The item calls for increasing the cost of parkland dedication fees for new housing, based on a "parks per person" metric. This metric seems to turns good park policy on its head. The best parks in the world are ones that people go to, are well-maintained, and are accessible. The Trust for Public Land's 2015 City Park report rates cities on a number of metrics, including the number of parks per person (the metric used in the parkland dedication fee proposal) and accessibility to parks. Austin has an excellent ratio of parks per person - 30.6 acres per 1,000 people. However, only 48% of our population can get to a park in a ten minute walk. Fees like the parkland dedication fee can be a useful tool, but we need to think about what we're trying to get out of it.
In fact, the parkland dedication fee has several restrictions on its use. PARD must spend the money in the area that the fee was collected from, the fee can't be used for ongoing operations and maintenance of parks, and can't be used to implement the city's Park Master Plan. For citations to prove these points, see the budget RFI's from prior Councilmembers Martinez, Morrison, and Spelman on this very topic. The Parkland dedication fee can only be used for new parkland acquisition and new infrastructure at parks. When we are already having a difficult time keeping pools open in the summer and funding our existing parks, and are making budget tradeoffs to keep them funded, building up a warchest that must be spent on new parkland without a mechanism to fund ongoing operations and maintenance will create a future unfunded mandate for Council - and more hard choices about whether we can maintain our pools. In a prior budget discussion, Mayor Pro Tem Cole said "I think the primary problem we have with our parks now is maintenance. We're just not able to keep them up."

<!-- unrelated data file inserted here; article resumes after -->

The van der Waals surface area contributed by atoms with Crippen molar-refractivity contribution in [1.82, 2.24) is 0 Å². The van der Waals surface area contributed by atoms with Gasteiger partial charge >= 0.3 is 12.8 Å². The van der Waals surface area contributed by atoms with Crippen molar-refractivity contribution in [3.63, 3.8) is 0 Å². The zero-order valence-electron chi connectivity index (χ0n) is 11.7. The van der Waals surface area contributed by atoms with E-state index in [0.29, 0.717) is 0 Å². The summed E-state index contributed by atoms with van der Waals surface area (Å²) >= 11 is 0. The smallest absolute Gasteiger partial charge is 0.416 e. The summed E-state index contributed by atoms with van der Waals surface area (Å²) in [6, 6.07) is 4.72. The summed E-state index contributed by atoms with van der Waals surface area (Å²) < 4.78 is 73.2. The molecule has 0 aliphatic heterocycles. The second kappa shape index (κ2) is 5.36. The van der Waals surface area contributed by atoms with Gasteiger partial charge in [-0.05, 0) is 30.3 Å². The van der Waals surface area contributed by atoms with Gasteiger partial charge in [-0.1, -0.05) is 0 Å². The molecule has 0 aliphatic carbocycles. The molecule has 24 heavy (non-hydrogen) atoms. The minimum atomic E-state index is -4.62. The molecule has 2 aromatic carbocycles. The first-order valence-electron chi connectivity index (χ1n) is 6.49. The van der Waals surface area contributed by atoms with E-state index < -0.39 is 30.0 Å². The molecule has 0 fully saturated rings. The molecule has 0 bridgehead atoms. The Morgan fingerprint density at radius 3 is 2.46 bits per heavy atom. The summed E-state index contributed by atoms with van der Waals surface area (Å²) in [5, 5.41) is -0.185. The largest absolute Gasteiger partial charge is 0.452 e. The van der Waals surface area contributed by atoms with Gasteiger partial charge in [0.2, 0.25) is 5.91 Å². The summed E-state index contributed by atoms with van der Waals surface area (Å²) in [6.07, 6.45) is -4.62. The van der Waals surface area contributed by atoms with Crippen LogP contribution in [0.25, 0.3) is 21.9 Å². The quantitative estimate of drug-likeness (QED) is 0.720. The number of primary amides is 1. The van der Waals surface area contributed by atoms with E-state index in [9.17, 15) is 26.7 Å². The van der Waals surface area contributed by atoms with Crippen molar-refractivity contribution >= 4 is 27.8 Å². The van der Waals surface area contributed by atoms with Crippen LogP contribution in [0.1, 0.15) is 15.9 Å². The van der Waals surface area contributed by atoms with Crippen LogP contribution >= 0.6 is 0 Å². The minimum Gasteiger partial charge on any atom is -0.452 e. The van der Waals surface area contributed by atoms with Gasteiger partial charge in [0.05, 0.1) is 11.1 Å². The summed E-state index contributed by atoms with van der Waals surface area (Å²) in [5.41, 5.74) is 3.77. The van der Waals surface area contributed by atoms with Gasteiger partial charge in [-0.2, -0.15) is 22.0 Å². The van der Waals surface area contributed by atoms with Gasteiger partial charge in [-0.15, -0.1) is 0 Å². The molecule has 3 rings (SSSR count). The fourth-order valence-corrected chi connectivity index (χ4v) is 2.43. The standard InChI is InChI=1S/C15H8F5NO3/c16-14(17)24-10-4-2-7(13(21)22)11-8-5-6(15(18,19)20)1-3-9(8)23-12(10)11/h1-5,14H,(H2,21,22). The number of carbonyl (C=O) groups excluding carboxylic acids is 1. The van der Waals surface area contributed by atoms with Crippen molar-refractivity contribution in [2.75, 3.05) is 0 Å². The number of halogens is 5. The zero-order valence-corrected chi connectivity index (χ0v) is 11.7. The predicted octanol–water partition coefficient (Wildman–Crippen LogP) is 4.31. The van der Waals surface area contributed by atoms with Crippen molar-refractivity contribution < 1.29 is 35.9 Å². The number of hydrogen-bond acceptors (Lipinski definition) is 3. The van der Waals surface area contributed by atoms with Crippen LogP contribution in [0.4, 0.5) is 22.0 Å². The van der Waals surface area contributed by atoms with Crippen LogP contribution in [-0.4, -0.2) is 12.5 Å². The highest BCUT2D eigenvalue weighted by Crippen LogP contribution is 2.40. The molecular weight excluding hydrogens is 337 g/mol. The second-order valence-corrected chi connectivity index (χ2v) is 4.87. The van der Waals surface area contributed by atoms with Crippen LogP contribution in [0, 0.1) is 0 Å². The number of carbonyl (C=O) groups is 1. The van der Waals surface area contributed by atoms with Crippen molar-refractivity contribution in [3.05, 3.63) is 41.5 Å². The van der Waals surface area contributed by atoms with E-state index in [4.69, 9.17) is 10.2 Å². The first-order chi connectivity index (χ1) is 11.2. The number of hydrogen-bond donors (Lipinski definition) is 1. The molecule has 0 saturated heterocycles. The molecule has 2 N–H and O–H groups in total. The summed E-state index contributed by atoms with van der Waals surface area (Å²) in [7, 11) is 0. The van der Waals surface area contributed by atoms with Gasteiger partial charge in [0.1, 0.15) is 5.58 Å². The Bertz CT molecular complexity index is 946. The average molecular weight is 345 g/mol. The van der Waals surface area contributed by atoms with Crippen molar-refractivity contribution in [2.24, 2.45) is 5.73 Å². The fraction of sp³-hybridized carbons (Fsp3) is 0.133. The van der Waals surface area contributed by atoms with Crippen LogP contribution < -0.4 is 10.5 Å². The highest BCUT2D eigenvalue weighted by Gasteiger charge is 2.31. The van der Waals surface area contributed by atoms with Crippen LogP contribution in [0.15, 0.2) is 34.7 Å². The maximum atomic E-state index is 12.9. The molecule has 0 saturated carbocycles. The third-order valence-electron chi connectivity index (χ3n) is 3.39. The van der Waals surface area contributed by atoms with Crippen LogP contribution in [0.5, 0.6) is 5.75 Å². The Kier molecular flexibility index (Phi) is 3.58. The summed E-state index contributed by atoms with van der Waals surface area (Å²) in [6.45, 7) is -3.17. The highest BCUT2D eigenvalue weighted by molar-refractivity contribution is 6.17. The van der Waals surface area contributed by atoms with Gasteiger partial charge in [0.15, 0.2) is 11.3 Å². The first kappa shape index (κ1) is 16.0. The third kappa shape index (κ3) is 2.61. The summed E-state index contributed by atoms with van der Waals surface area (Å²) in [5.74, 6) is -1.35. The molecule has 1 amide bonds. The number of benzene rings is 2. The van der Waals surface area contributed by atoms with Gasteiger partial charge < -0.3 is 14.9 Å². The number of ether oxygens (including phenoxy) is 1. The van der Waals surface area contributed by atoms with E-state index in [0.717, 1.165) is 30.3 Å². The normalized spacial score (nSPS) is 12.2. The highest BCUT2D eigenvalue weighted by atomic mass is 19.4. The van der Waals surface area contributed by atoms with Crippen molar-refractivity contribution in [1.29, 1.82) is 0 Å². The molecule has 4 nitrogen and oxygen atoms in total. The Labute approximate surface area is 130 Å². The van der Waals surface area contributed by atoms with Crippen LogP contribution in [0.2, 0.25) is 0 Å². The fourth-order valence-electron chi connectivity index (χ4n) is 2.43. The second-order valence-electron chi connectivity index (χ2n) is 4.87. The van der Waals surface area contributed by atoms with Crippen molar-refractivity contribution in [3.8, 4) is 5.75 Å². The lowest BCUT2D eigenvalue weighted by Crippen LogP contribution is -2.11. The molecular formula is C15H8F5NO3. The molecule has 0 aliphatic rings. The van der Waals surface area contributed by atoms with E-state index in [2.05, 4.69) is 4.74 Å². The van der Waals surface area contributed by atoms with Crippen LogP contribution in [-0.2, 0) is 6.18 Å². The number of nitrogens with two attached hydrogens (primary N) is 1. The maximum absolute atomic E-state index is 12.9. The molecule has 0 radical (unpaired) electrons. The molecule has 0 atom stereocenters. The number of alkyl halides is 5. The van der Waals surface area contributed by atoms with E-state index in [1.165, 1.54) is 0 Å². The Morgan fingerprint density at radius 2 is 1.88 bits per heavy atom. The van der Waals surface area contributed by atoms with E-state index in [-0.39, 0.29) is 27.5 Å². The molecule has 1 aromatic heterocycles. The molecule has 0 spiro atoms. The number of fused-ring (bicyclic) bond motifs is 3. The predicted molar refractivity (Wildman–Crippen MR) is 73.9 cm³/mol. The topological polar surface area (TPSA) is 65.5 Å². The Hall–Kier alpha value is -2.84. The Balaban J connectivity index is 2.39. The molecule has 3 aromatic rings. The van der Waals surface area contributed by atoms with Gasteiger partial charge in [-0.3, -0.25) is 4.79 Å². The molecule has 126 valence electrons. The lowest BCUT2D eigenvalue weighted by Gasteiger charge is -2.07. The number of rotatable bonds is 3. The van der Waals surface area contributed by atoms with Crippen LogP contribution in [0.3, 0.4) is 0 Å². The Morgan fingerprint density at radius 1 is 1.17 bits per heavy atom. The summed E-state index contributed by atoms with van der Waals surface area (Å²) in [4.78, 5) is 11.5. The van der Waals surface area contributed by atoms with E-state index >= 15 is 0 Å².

There is another choice: by allowing more multifamily housing near underutilized parks (and schools), we can increase the tax base of the city to help fund the ongoing operations of existing parks while making sure that our parks become great ones - where families take their kids because it's a short walk from home. More multifamily housing has a higher tax base benefit and could be a tool to help deal with our housing crisis in Austin.
Unfortunately, the proposed park land dedication fee actually creates an opposite incentive. Although the fee is lower for higher density, it doesn't account for the fact that higher density means more people per acre, so the cost for a higher density project is much higher than single family homes. This creates a disincentive for the kinds of development that we need to keep our existing parks funded - the exact opposite of what we need.
The park land dedication fee, park policy, and the way to fund our parks and make them more useful for more people is something that takes careful effort and thought. We encourage the city council to take it's time and consider the full range of related issues before passing a policy that could have some unintended consequences.